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#22012 - 02/15/03 08:29 PM Tankless water heaters  
jes  Offline
Member
Joined: Jul 2002
Posts: 103
CT
Anyone ever have experience with an EEMAX tankless water heater. Looked at one the other day. UL Listed. The heating element is a BARE nichrome coil IN the water stream!! Available in voltages up to 277 single phase and 480/277 three phase as far as I know. Any thoughts about having bare energized conductors in domestic water piping??


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#22013 - 02/15/03 09:13 PM Re: Tankless water heaters  
Trumpy  Offline


Member
Joined: Jul 2002
Posts: 8,211
SI,New Zealand
jes,
There shouldn't really be any problem with this type of system, as long as the whole Hot Water system is Earthed properly.
There is also the Electrode-Boiler system,
that uses the Electrical resistance of the water itself, to heat the water, this also uses bare, live "elements", in contact with the water.
Hope this helps. [Linked Image]


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#22014 - 02/15/03 11:17 PM Re: Tankless water heaters  
pauluk  Offline
Member
Joined: Aug 2001
Posts: 7,520
Norfolk, England
Electrode boilers were once fairly common in the U.K. for commercial use. The big 3-phase ones could run on 440V.

Personally, I've never been quite happy with the concept......


#22015 - 02/16/03 12:24 AM Re: Tankless water heaters  
Bjarney  Offline
Moderator
Joined: Apr 2002
Posts: 2,527
West-Southern Inner-Northeast ...
I'll agree with Paul — 1 megawatt+, 480V electrode boilers in industrial applications aren't that tough to find.

I don’t know if it's a requirement, but those I've come across in plants have used a dedicated secondary-unit substation with a medium-voltage-primary transformer.


#22016 - 02/16/03 09:06 AM Re: Tankless water heaters  
jes  Offline
Member
Joined: Jul 2002
Posts: 103
CT
Industrial applications adide, I'm talking RESIDENTIAL here...say hooked up to your sink or shower!!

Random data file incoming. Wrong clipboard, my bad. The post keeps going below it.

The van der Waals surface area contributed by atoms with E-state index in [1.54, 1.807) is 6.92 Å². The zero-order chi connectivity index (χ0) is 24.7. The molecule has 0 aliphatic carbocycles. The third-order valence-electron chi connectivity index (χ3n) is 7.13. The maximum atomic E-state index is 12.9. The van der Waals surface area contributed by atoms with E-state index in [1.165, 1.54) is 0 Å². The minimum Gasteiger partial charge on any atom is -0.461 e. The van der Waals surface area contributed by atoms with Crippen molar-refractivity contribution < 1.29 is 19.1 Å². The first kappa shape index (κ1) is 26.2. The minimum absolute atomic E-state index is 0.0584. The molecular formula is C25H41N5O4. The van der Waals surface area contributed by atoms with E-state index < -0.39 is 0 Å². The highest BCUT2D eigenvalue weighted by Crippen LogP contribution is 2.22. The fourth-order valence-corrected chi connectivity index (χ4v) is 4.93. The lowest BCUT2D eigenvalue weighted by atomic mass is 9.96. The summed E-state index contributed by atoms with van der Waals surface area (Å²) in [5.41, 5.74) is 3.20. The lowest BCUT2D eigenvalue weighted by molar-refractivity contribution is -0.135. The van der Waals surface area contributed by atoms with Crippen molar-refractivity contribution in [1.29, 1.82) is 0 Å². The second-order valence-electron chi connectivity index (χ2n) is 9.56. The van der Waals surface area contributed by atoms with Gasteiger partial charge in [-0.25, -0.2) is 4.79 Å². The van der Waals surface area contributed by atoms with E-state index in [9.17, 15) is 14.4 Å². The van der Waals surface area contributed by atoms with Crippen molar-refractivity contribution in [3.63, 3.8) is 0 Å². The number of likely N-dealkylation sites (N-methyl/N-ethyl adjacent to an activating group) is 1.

#22017 - 02/16/03 11:21 AM Re: Tankless water heaters  
ga.sparky56  Offline
Member
Joined: Nov 2002
Posts: 558
young harris georgia usa
Conventional elec. water heaters with a blown heating element can cause all kinds of tingles when the system is poorly grounded/bonded.


#22018 - 02/16/03 11:43 AM Re: Tankless water heaters  
pauluk  Offline
Member
Joined: Aug 2001
Posts: 7,520
Norfolk, England
For residential, I definitely don't like the idea, especially for feeding a tub or shower.


#22019 - 02/16/03 02:47 PM Re: Tankless water heaters  
C-H  Offline
Member
Joined: Sep 2002
Posts: 1,497
Stockholm, Sweden
I know this type of tankless heaters with nichrome coils are common in some countries. Does anybody know how the "power showers" which are rather popular in the UK and Germany works?

I had a look at EEMAX homepage and in my always humble opinion, it appears like a low-cost alternative but if UL has approved it, it can't be blatantly unsafe, can it?

(I looked at the models on the Norway site and noticed that for the 40 Amp heater a 25A breaker and 4mm2 (#12) cable is the recommended minimum. A bit tight, in my humble opinion)


#22020 - 02/16/03 02:53 PM Re: Tankless water heaters  
C-H  Offline
Member
Joined: Sep 2002
Posts: 1,497
Stockholm, Sweden
Test


#22021 - 02/16/03 08:44 PM Re: Tankless water heaters  
OSHA Professor  Offline
Member
Joined: Dec 2002
Posts: 48
Chicago
Those units (I call them demand units because they just warm the water on demand) are very popular in Puerto Rico and other parts of the carribean where homes don't need heat and don't have hot water tanks as a rule.
The most common unit is right in the shower head and cord & plug connected. It's just plugged into the outlet in the bathroom. BTW most of the bathroom outlets I've seen in that region are not GFCI protected.
OSHA Professor
Grizzy


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